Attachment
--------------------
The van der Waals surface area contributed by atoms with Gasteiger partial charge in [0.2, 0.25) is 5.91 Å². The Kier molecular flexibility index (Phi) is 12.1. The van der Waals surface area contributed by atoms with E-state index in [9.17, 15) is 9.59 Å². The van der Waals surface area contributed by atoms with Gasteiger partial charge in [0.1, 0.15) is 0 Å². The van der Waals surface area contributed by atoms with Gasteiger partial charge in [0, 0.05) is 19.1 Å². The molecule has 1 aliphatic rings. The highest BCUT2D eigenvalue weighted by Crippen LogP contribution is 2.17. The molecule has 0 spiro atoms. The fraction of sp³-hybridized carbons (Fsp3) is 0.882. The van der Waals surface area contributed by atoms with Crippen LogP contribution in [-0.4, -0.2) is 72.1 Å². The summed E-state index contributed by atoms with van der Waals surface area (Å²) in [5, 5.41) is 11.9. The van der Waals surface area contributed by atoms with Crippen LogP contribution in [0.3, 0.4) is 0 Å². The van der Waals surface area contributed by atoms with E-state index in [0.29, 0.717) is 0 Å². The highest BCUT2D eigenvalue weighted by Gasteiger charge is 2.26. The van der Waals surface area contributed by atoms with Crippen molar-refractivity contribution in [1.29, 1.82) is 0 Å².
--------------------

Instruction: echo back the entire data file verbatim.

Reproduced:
The van der Waals surface area contributed by atoms with Gasteiger partial charge in [0.2, 0.25) is 5.91 Å². The Kier molecular flexibility index (Phi) is 12.1. The van der Waals surface area contributed by atoms with E-state index in [9.17, 15) is 9.59 Å². The van der Waals surface area contributed by atoms with Gasteiger partial charge in [0.1, 0.15) is 0 Å². The van der Waals surface area contributed by atoms with Gasteiger partial charge in [0, 0.05) is 19.1 Å². The molecule has 1 aliphatic rings. The highest BCUT2D eigenvalue weighted by Crippen LogP contribution is 2.17. The molecule has 0 spiro atoms. The fraction of sp³-hybridized carbons (Fsp3) is 0.882. The van der Waals surface area contributed by atoms with Crippen LogP contribution in [-0.4, -0.2) is 72.1 Å². The summed E-state index contributed by atoms with van der Waals surface area (Å²) in [5, 5.41) is 11.9. The van der Waals surface area contributed by atoms with Crippen LogP contribution in [0.3, 0.4) is 0 Å². The van der Waals surface area contributed by atoms with E-state index in [0.29, 0.717) is 0 Å². The highest BCUT2D eigenvalue weighted by Gasteiger charge is 2.26. The van der Waals surface area contributed by atoms with Crippen molar-refractivity contribution in [1.29, 1.82) is 0 Å².